'Suicide Squad' almost kills itself with slopping storytelling
“Suicide Squad” – “The Dirty Dozen” arrived in movie theatres in 1967, and it delivered a most unique WWII story. The United States government recruits 12 convicts for – basically – a suicide mission to assassinate a group of high-ranking German officers just before the D-Day Invasion. Lee Marvin stars as Maj. Reisman, the man who leads a dozen criminals, played by an all-star cast, including Telly Savalas, John Cassavetes, Charles Bronson, Jim Brown, and Donald Sutherland. To say the least, this is movie is a classic and holds up after 49 years.
Fast forward to 2016, and Hollywood conjured up a new “Dirty Dozen” film ripped straight from D.C.’s comics called “Suicide Squad”. Admittedly, I knew next to nothing about this specific comic, but I was willing to learn. After sitting through this 2 hour 3 minute film, I do appreciate the individual players in the squad, however, I can also say that the picture is not a modern-day classic.
First of all, it is difficult to determine how many members actually make up this band of sinister brothers and sisters. The film provides whipping introductions to Harley Quinn (Margot Robbie), Deadshot (Will Smith), Killer Croc (Adewale Akinnuoye-Agbaje), Diablo (Jay Hernandez), and Boomerang (Jai Courtney) who are serving brutally long sentences in an equally brutal prison or perhaps, prisons. From the kinetic pacing, I believe they are all housed in one place, but I cannot be sure, and actually, the words “I cannot be sure” are a common theme for me throughout the picture.
We discover another squad member is a witch, Enchantress (Cara Delevingne), and she sometimes possess a really nice lady named June Moore who is a close girlfriend to a military captain, Rick Flag (Joel Kinnaman). In addition, about 50 minutes into the movie, some other baddie squad member called Slipnot (Adam Beach) is added with absolutely no previous introduction whatsoever, and Flag’s sword-wielding friend named Katana (Karen Fukuhara) is thrown in for good measure too. Theoretically, there are here to help.
Now, after some doofus prison guard is finished torturing the previously-mentioned five convicts in a series of meaningless scenes, Amanda Walker (Viola Davis) - who plays the Maj. Reisman-character and is amped up on extra doses of angry pills - pulls this not-so-merry group of meta-humans together. Their job is to protect the country if one of the nice superheroes - like Wonder Woman or Batman - ever drum up a mean streak. Sure, that makes sense, I suppose. As “luck” would have it, a terrorist attack occurs in Midway City’s subway system, so our new favorite bad guys are now gainfully employed.
The objective of the overall story is certainly understood, but it does not deliver a clear and smooth path to get there, and that is the movie's main problem. The first five members of the squad are pulled out of prison, given their new job descriptions, sent back to their cages, and then yanked out again to deal with Midway City’s issues. Once writer/director David Ayer’s yoyo push/pull with their prison time is over, the team has their marching orders but not well-defined ones. Flag keeps them in the dark on their actual mission and so is the audience.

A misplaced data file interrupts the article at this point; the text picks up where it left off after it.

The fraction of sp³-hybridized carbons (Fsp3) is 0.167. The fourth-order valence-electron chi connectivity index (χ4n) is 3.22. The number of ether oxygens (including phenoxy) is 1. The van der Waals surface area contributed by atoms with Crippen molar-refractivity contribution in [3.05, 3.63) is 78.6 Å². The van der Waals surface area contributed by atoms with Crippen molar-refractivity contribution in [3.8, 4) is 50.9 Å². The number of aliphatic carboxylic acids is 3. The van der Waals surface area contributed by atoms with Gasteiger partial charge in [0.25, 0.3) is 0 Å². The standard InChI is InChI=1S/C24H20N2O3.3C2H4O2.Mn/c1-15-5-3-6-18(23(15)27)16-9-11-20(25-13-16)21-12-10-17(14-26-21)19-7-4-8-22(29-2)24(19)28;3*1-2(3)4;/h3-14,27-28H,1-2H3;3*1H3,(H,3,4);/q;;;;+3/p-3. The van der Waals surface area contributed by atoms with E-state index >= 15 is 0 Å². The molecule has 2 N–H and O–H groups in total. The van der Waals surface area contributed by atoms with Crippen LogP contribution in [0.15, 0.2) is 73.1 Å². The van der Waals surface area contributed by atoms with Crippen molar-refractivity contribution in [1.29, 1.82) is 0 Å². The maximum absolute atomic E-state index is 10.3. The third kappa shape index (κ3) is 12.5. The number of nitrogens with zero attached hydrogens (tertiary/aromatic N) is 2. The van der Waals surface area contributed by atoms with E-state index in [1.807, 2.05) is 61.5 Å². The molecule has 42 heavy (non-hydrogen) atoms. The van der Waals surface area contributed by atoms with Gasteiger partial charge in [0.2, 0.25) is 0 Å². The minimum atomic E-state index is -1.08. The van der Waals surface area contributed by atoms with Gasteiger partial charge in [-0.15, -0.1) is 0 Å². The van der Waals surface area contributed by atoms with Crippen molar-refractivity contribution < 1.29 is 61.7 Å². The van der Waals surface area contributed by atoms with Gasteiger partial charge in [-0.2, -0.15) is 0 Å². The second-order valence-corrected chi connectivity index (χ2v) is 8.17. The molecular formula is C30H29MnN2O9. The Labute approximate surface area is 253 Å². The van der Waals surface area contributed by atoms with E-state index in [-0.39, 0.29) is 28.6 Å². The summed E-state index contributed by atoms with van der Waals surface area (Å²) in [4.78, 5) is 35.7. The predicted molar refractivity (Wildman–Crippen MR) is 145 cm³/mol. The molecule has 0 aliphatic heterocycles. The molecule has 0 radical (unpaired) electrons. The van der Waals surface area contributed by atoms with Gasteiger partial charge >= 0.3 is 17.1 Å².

The team walks (and I do mean, “walks”) along various financial district streets at night and contemplates their various dislikes and complaints while somewhat getting along under an umbrella of shared hardships. They do apply their various talents in two major fight sequences, which occur in the movie’s last 40 minutes, and each player gets their chance to shine. Smith’s Deadshot is the squad’s unofficial leader, and Smith does a good job of playing Will Smith in the frontrunner role. Robbie particularly stands out as the sassy, sexy, sarcastic, and sadistic Harley Quinn. Having experienced the same chemical-induced transformation as her boyfriend, The Joker (Jared Leto), she gleefully swings a baseball bat and mallet in the direction of some inhuman soldiers whose heads resemble giant blackberries.
Leto is charismatic and fascinating as The Joker but feels like a low-level gangster rather than a criminal mastermind. Nonetheless, in the film’s present-day narrative and continual flashbacks to The Joker and Harley Quinn’s history, it is difficult to take your eyes Leto and Robbie as D.C.’s most wonderfully-unstable couple. The movie tries to get creative – and is moderately successful – in shoehorning The Joker into the story, and his and Harley Quinn's screen time minutes are precious treasures for fans everywhere.
Too bad that the main villain’s (who I will not divulge) ultimate goals are somewhat muddled, and the “ultimate weapon” to carry out the plans is never really seen or understood. This is not unlike Ayer’s winding storytelling route from the film’s beginning to nearly the end. Well, at least the squad’s final confrontation against “worse evil” excites in wild comic book fashion.
It will surely be fashionable to include at least some members of the squad in future D.C. universe features, and I look forward to their appearances in - hopefully - better written and edited films, but in 2065 – 49 years from now – I am pretty sure movie fans will look back 98 years to “The Dirty Dozen” for villain-turned-hero inspiration. (2/4 stars)
Image credits: Warner Bros. Pictures